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Scratch Art

The beauty of counseling is our belief in our clients’ motivation to heal themselves, and that our role is merely that of a guide through our client’s difficult transition. The use of art techniques allows the clients to experience unpleasant and hard emotions in non-threatening ways while displaying the beauty they have locked within. When a client seeks our services often an activating event has occurred, and starting a conversation about that can be challenging.

Whether the event caused anxiousness, anger, or other big emotions, art becomes the gateway into discussing them. One great project for starting the conversation is scratch art. Scratch art starts with a piece of poster or mat board. The therapist describes how we come into the world a blank canvas. The therapist gives the board to the client to make color using pastels or crayons. The client and therapist discuss what gives the client’s world color – relationships, likes, dislikes, hopes, goals, etc. The client then paints over the colors using a mixture of equal parts dish soap and tempera paint. The therapist and client discuss how bad things happen in lives that can make us lose sight of who we are (our colors) and what these events were like personally for the client or what emotions were brought about.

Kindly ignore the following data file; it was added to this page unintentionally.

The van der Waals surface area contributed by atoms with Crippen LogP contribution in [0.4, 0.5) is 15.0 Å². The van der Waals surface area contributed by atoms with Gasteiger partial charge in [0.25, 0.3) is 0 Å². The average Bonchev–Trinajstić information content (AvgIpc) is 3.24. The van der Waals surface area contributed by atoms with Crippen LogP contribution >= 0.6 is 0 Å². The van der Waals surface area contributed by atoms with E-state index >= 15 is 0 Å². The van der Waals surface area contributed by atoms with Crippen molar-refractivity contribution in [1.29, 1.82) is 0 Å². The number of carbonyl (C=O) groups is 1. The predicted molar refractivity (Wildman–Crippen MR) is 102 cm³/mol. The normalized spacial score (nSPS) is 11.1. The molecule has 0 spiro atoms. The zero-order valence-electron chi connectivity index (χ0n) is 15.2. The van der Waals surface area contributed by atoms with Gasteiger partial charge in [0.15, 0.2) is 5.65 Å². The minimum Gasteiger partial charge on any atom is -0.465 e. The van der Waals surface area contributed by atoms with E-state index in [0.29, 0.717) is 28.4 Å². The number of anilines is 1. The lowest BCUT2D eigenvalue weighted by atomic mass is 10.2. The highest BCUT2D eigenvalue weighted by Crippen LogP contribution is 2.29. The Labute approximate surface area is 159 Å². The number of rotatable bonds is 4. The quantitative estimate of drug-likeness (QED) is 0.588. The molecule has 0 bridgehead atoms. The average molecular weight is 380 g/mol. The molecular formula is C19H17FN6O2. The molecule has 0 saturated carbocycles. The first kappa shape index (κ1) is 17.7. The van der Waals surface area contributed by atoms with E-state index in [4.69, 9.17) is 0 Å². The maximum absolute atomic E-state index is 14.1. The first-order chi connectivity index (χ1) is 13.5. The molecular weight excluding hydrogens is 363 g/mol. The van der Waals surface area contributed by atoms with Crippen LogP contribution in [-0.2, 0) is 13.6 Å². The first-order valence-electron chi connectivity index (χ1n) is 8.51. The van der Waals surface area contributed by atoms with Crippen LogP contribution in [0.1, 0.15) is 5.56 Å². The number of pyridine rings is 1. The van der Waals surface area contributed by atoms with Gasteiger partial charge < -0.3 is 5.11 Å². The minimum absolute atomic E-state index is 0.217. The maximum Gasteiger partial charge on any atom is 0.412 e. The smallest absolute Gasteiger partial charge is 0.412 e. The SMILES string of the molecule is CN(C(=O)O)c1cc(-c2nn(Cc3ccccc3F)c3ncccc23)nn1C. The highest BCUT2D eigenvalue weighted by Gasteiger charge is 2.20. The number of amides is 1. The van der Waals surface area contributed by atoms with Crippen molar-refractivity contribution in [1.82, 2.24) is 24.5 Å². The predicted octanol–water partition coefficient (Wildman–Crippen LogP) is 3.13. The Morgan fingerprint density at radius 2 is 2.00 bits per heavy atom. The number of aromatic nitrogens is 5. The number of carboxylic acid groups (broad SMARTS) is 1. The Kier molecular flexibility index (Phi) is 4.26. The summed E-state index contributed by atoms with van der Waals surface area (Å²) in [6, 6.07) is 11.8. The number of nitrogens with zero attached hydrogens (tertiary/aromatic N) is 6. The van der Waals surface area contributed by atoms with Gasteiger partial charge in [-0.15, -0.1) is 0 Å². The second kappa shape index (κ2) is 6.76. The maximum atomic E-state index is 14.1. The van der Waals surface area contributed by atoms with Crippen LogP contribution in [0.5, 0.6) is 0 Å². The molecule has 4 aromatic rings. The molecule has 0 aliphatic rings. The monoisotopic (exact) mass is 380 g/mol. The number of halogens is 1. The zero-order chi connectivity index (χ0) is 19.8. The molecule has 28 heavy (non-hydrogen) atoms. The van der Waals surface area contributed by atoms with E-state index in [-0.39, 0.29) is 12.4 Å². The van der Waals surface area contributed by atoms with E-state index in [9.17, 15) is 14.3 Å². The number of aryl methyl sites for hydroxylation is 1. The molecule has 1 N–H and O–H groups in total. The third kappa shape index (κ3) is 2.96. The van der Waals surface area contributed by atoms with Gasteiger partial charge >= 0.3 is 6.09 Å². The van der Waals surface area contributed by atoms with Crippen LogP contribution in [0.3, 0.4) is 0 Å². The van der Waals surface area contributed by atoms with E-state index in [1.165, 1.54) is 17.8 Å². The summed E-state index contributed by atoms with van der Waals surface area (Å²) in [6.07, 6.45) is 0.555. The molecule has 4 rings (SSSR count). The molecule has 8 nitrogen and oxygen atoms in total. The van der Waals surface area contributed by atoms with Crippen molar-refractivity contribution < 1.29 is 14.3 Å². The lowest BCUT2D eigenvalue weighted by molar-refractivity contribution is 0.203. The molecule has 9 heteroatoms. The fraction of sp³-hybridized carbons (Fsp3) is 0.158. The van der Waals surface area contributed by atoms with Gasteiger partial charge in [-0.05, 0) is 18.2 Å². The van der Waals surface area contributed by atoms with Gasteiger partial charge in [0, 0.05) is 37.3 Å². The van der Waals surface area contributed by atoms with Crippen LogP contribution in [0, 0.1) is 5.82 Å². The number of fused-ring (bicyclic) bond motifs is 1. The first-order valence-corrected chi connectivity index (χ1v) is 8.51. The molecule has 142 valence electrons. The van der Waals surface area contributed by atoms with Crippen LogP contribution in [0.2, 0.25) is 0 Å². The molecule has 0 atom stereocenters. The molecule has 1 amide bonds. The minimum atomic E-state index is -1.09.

Once dry, the client creates a picture by taking a tooth pick or a cuticle stick and chips away at the paint revealing the color in the background. The colorful background contrast the paint to create something different and new. The therapist and client discuss the picture in terms of--- how it is made of both the colorful background and the paint and the role of each part in creating some new, the effort it took to create, what effort it will take to work through their own hard times, what coping skills are useful, the people in their lives who support them, how to keep in mind the colors of their self as they process the event, and etc.

Art’s calming effects allow the client an outlet for their emotions, provide an opportunity for a creative outlet, and start the conversation. While personal goals vary, the hope is to open the gateway to the client’s empowerment and insight. The above is just one example of many art projects that can assist the client along in their therapeutic journey.

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